Beshear: COVID-19 Case Acceleration Linked To Holiday Gatherings
Kentucky Governor Andy Beshear on Friday in a news conference reported an alarming rise in COVID-19 cases in the state, along with new vaccine updates.
Beshear said Kentucky had successfully stopped three waves of this virus but was now seeing a significant increase in cases and the statewide test positivity rate due to the gatherings over the holidays.
He said according to a report from the White House, this case acceleration suggests there may be a USA-specific COVID-19 variant that has evolved here, in addition to the UK variant that is already spreading in the country.
Beshear said the state ranked 41st for the rate of new COVID-19 deaths, and 19th highest positivity rate in the country, at 11.93%.
Beshear announced there are an additional 4,750 new cases of COVID-19 on Friday today, the third highest daily caseload ever, with 13 new deaths.
The current total number of doses administered in Kentucky is 107,799, with 47,385 additional doses in the last three days. Kentucky Public Health Commissioner Dr. Steven Stack said it would be the state’s goal to administer 90% of all vaccines received in the state within seven days of arrival.
Inspector General for the Cabinet for Health and Family Services Adam Mather reported CVS has administered 9,215 doses and Walgreens has administered 14,460 dosesto long-term care facilities.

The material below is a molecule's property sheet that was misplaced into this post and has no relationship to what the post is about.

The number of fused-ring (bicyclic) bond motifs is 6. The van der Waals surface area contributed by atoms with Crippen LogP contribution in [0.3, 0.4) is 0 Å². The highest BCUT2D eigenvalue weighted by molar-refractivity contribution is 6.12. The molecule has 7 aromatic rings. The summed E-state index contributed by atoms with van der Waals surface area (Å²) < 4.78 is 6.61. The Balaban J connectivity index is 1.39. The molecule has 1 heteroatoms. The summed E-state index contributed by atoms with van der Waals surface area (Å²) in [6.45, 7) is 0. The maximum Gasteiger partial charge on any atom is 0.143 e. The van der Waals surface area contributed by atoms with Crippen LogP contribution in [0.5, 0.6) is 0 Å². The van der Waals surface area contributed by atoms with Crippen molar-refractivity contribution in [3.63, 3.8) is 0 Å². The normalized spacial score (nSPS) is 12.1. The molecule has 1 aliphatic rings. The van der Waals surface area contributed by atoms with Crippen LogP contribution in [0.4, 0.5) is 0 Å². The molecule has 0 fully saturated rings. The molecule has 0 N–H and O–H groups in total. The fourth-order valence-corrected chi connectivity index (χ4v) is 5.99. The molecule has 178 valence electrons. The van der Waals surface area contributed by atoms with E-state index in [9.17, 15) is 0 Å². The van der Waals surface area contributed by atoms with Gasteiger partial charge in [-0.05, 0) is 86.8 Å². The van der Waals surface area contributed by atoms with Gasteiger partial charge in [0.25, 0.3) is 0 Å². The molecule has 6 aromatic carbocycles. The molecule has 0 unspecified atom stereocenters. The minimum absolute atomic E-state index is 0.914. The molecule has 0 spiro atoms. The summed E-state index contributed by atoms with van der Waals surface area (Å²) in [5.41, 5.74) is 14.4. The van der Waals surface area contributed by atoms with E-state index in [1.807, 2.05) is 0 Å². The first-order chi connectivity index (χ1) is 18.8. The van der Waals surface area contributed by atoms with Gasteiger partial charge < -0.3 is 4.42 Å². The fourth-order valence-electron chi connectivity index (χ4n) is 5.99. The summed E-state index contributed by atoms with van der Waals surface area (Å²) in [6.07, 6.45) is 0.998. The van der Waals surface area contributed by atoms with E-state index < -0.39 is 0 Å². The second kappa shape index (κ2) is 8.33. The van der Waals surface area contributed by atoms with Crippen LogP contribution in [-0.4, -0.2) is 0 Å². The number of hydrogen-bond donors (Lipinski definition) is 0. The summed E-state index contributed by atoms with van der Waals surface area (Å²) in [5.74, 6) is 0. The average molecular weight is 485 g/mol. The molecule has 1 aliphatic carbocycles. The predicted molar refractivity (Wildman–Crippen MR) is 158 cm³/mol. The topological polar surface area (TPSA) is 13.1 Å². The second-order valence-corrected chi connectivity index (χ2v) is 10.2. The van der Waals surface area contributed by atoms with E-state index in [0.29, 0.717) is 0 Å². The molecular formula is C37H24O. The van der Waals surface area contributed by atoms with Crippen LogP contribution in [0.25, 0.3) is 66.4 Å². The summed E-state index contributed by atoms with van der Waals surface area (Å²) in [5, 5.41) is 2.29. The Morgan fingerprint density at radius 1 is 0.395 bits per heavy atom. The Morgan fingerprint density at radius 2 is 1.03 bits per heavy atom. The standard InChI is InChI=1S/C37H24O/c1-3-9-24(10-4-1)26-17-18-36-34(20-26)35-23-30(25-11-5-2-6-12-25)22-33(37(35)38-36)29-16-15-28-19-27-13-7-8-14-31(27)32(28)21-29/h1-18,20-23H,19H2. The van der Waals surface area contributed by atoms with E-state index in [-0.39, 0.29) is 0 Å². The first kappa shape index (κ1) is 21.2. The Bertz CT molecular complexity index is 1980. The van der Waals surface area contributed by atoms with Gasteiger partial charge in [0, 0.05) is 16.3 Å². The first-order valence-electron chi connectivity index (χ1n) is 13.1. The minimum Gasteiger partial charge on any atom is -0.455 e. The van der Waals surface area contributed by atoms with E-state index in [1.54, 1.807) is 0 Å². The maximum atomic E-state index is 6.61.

Beshear also discussed House Bill 1, which would allow schools and businesses to reopen as long as they’re following COVID-19 guidelines, even if the reopenings go against Beshear’s executive orders. . Things can stay open no matter what, if they are following “CDC guidelines.”
Beshear said these types of bills are “incredibly dangerous” and that according to a recent polling “a wide majority of Kentuckians support the actions we are taking.”
Governor’s Office General Counsel Amy Cubbage said that of the almost 1.5 million unemployment claims, 90,000 initial claims across all programs have unresolved issues.
More than 90% of unemployment claimants have been paid, where prior to the pandemic, the average payment rate was 75%. There is also an 11-week extension of the Pandemic Unemployment Assistance Program for non-traditional and contract employees, she said.
The governor said he has authorized a $1000 payment to those who have filed unemployment claims through March 4 through Oct. 31 and have yet to have their claims resolved.